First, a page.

The African American coal miners in Central Appalachia encountered better conditions than those in the South, and were not excluded to the same degree as those in the North. The coal fields of Central Appalachia were a major destination of African Americans leaving the Deep South during the Great Migration, and between 1870 and 1930 the African American population in Central Appalachia increased dramatically. The coal mining industry actively recruited African Americans to work alongside native white Appalachians and immigrant workers from Europe. The motive behind having three relatively equal numbers of men in the different groups of workers was to prevent unionization, as there would be natural language barriers. Still, African Americans found a measure of inclusion in Central Appalachia, where they were able to work free of exceedingly harsh conditions, and many received equal pay for their work. Under these circumstances, a significant number of African Americans moved to work in the coal fields of southeast Kentucky and southern West Virginia.
While not all miners lived in coal camps, a significant number did reside in the company towns built by the coal company. Coal camps differed in quality and in terms of services offered, schools, hospitals, public services, etc; however, the camps offered similar accommodations to all the workers. Some of the early camps were not segregated, but later became segregated as Jim Crow conditions spread. African American churches were also established in the coal camps. Benham and Lynch, considered model company towns in Kentucky, offered a decent life to African American coal mining families. Civil Rights came to Central Appalachia when African Americans in both towns joined others to form the Regional NAACP of Eastern Kentucky in the early 1940s.
After World War II, the use of automation in the mines increased dramatically. Machines doubled production and vastly cut the need for manpower. Between 1950 and 1965, deep mining was replaced by strip mining, reducing the need for laborers even further. Company supervisors were reluctant to use African Americans as machine operators, resulting in massive layoffs. In a familiar pattern, African American miners began to leave the coal fields for more urban Appalachian communities and beyond.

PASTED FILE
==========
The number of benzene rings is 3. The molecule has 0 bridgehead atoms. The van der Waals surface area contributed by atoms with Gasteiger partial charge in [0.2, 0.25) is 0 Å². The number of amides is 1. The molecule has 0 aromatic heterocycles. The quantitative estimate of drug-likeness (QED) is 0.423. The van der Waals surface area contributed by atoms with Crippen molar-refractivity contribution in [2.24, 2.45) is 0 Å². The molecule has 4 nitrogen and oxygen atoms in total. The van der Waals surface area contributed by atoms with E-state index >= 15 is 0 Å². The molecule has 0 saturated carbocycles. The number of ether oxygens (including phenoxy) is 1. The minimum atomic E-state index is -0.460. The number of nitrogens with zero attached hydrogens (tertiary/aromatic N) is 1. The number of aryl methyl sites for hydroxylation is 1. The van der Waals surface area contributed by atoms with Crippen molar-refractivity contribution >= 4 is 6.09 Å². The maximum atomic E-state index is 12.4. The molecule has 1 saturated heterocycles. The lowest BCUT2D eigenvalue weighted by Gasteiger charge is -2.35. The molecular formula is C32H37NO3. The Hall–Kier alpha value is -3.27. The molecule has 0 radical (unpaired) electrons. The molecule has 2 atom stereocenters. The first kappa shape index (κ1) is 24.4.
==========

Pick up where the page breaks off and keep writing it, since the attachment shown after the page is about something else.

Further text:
After generations of outmigration, some counties in the region are now seeing population growth. While some Northern areas continue to decline or remain constant over the last decade, other areas in the South experienced rapid growth during the same time period. Increase in the overall general population also includes increasing numbers of Hispanic/Latinos and African Americans moving into the region. However, according to the 2010 US Census, the Appalachian region is still less racially and ethnically diverse than the nation as a whole. Although Hispanics constitute the largest minority group in the United States, African Americans continue to be the largest minority group in Appalachia.
No number of age-old stereotypes can erase the fact that, Appalachia, distinctive as it is, has never been a region that is lily white. History reveals that Appalachia has always had a racially and ethnically diverse population that has been significant and influential. Migration and mobility has shifted patterns of diversity within sub-regions and particular counties, but many areas recall traditions of inclusive collaboration unlikely to have taken hold outside the mountains. Indeed, while some areas today are largely white, the collective memory of a county may reveal a vastly different history.
--Inscoe, John C. (Ed.). Appalachian and Race: The Mountain South from Slavery to Segregation. Lexington, KY: The University Press of Kentucky, 2001.
--Turner, William H. and Edward J. Cabbell (Eds.). Blacks in Appalachia. Lexington, KY: The University of Press of Kentucky, 1985.
--Wagner, Thomas E. and Phillip J. Obermiller. African American Miners and Migrants: The Eastern Kentucky Social Club. Urbana & Chicago: University of Illinois Press, 2004.
--Wilkinson, Crystal. (2000). Blackberries, Blackberries. New Milford, CT: Toby Press, 2000.